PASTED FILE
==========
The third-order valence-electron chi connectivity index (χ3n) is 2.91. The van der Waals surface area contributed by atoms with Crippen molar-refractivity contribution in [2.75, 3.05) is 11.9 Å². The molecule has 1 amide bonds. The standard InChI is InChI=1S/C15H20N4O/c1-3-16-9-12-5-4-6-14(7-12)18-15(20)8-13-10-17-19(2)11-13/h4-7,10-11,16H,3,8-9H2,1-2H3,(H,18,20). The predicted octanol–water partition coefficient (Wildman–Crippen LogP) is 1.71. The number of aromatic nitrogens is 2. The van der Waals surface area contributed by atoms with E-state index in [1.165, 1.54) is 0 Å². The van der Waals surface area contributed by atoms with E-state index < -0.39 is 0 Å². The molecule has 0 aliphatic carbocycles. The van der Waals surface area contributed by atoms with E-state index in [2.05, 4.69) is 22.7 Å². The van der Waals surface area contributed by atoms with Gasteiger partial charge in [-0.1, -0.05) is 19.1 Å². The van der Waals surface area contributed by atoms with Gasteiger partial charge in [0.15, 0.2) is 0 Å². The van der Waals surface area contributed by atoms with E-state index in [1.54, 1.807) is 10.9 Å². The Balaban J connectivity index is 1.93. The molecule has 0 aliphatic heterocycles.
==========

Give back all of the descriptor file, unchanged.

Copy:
The third-order valence-electron chi connectivity index (χ3n) is 2.91. The van der Waals surface area contributed by atoms with Crippen molar-refractivity contribution in [2.75, 3.05) is 11.9 Å². The molecule has 1 amide bonds. The standard InChI is InChI=1S/C15H20N4O/c1-3-16-9-12-5-4-6-14(7-12)18-15(20)8-13-10-17-19(2)11-13/h4-7,10-11,16H,3,8-9H2,1-2H3,(H,18,20). The predicted octanol–water partition coefficient (Wildman–Crippen LogP) is 1.71. The number of aromatic nitrogens is 2. The van der Waals surface area contributed by atoms with E-state index in [1.165, 1.54) is 0 Å². The van der Waals surface area contributed by atoms with E-state index < -0.39 is 0 Å². The molecule has 0 aliphatic carbocycles. The van der Waals surface area contributed by atoms with E-state index in [2.05, 4.69) is 22.7 Å². The van der Waals surface area contributed by atoms with Gasteiger partial charge in [-0.1, -0.05) is 19.1 Å². The van der Waals surface area contributed by atoms with Gasteiger partial charge in [0.15, 0.2) is 0 Å². The van der Waals surface area contributed by atoms with E-state index in [1.54, 1.807) is 10.9 Å². The Balaban J connectivity index is 1.93. The molecule has 0 aliphatic heterocycles.